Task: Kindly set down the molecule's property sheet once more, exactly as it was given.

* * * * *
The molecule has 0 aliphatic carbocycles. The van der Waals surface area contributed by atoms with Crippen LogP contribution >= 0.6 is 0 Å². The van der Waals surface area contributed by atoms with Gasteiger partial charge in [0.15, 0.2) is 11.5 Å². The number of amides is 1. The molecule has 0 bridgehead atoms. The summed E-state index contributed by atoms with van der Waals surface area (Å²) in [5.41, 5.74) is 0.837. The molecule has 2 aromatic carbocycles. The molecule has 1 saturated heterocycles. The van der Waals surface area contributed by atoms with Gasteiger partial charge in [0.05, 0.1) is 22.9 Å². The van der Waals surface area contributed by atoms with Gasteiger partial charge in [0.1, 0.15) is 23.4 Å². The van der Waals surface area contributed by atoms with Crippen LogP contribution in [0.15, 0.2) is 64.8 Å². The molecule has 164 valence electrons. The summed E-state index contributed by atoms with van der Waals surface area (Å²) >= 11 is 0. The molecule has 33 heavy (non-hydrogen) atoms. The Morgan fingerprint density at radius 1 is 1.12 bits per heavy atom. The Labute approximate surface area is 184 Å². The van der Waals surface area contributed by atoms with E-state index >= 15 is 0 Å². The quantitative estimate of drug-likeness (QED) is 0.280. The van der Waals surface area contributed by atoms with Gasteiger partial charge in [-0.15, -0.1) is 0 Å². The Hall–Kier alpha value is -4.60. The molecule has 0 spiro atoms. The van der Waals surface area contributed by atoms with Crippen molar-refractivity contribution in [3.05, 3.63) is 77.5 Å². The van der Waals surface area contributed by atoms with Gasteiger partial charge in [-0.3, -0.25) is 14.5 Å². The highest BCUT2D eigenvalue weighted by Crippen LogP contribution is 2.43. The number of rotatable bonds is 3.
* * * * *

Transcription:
The molecule has 0 aliphatic carbocycles. The van der Waals surface area contributed by atoms with Crippen LogP contribution >= 0.6 is 0 Å². The van der Waals surface area contributed by atoms with Gasteiger partial charge in [0.15, 0.2) is 11.5 Å². The number of amides is 1. The molecule has 0 bridgehead atoms. The summed E-state index contributed by atoms with van der Waals surface area (Å²) in [5.41, 5.74) is 0.837. The molecule has 2 aromatic carbocycles. The molecule has 1 saturated heterocycles. The van der Waals surface area contributed by atoms with Gasteiger partial charge in [0.05, 0.1) is 22.9 Å². The van der Waals surface area contributed by atoms with Gasteiger partial charge in [0.1, 0.15) is 23.4 Å². The van der Waals surface area contributed by atoms with Crippen LogP contribution in [0.15, 0.2) is 64.8 Å². The molecule has 164 valence electrons. The summed E-state index contributed by atoms with van der Waals surface area (Å²) >= 11 is 0. The molecule has 33 heavy (non-hydrogen) atoms. The Morgan fingerprint density at radius 1 is 1.12 bits per heavy atom. The Labute approximate surface area is 184 Å². The van der Waals surface area contributed by atoms with E-state index >= 15 is 0 Å². The quantitative estimate of drug-likeness (QED) is 0.280. The van der Waals surface area contributed by atoms with Gasteiger partial charge in [-0.15, -0.1) is 0 Å². The Hall–Kier alpha value is -4.60. The molecule has 0 spiro atoms. The van der Waals surface area contributed by atoms with Crippen molar-refractivity contribution in [3.05, 3.63) is 77.5 Å². The van der Waals surface area contributed by atoms with Gasteiger partial charge in [-0.3, -0.25) is 14.5 Å². The highest BCUT2D eigenvalue weighted by Crippen LogP contribution is 2.43. The number of rotatable bonds is 3.